Mainly worried about disruptions resulting from centralized services, officials believe the project would alleviate some concerns about a single disruptive event wiping out service.
The European Union is in talks to build its own recursive DNS infrastructure to make available to EU citizens and institutions for free. The proposed service, named DNS4EU, hasn’t moved past the planning stage just yet, but the EU expects the service will serve all 27 member states.
After the consolidation of DNS providers around a handful of non-EU agencies, leaders within the cooperative began to think of solutions. Mainly worried about disruptions resulting from centralized services, officials believe the project would alleviate some concerns about a single disruptive event wiping out service.
Other motivating factors include increased concerns about cybersecurity and data privacy. The project signals another step in Europe’s efforts to protect citizens from threat actors and provide some autonomy over data usage.
As a result, the EU plans to leverage powerful filtering capability to help block malicious domains. Filters are based on threat intelligence feeds provided by partners such as national CERT teams. These filters could also help stem criminal activity by actively blocking prohibited content. (It should be noted that much of this work started well before the Russian invasion of Ukraine. Such issues are increasingly important now that the war is underway and there are growing threats of cyberattacks.)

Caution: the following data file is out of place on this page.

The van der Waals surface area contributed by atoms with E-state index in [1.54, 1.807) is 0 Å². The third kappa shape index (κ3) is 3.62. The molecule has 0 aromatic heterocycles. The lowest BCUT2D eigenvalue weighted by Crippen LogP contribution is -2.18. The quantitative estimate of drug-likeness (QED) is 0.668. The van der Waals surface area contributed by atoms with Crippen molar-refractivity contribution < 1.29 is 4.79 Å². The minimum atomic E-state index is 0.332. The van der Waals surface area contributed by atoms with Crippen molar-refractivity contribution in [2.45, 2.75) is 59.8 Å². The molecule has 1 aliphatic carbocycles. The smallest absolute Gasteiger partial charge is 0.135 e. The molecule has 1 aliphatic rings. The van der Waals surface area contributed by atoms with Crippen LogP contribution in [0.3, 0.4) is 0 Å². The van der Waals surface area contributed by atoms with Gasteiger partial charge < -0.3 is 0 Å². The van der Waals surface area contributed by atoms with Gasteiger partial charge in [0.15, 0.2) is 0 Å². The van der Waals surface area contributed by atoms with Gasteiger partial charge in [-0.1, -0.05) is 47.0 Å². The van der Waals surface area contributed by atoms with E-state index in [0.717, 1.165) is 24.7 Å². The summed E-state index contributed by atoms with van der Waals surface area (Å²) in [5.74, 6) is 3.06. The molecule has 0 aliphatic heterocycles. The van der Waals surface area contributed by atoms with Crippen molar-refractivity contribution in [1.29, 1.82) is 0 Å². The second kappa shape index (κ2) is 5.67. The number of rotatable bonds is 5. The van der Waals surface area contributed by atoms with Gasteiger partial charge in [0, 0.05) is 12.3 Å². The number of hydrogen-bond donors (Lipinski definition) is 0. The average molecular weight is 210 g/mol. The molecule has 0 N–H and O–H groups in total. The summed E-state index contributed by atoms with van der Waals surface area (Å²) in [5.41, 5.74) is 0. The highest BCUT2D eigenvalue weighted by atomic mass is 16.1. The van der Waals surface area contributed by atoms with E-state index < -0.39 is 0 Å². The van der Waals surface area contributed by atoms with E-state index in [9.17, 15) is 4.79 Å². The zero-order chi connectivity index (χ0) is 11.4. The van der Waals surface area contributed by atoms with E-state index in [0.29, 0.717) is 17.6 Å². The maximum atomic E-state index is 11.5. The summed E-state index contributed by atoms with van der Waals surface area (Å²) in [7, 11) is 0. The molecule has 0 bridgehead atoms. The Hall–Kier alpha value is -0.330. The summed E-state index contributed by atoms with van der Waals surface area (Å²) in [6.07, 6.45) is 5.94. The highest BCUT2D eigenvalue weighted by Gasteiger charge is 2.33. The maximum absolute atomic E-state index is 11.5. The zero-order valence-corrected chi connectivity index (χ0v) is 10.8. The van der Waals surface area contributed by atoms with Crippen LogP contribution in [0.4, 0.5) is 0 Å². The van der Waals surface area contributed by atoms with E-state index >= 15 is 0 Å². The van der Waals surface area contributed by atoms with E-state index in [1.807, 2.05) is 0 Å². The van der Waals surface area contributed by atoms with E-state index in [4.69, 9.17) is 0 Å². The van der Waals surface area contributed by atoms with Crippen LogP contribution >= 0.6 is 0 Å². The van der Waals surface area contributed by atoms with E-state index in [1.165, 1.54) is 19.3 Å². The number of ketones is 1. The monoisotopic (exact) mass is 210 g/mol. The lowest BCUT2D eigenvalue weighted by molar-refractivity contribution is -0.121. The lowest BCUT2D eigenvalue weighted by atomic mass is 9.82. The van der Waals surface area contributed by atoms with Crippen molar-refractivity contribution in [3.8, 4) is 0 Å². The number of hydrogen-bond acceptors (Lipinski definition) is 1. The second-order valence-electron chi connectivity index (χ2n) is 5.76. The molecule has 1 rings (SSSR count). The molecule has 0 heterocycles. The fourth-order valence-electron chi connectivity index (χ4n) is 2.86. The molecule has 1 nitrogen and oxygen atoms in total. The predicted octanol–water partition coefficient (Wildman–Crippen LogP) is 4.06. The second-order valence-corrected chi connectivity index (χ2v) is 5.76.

Some speculation over DNS infrastructure sustainability and scale
Europe’s desire for digital sovereignty may be driving these talks, but others speculate on how the service will proceed. The EU will prohibit monetization of user data, and currently, it’s unclear what incentive other service providers have to promote the system.
Despite compliance challenges, the EU believes a sovereign DNS infrastructure is the best way forward to ensure access for its citizens and maintain an effective alternative to privately held DNS services. Though it hasn’t moved past talks, it could lay the foundation for similar networks elsewhere.
Leaders suggest that even the existence of a free, open DNS infrastructure originating in the EU would be a win. Currently, there are few to no alternatives to non-EU-based services; even if citizens continue to use other services, the implications of EU digital autonomy are far-reaching.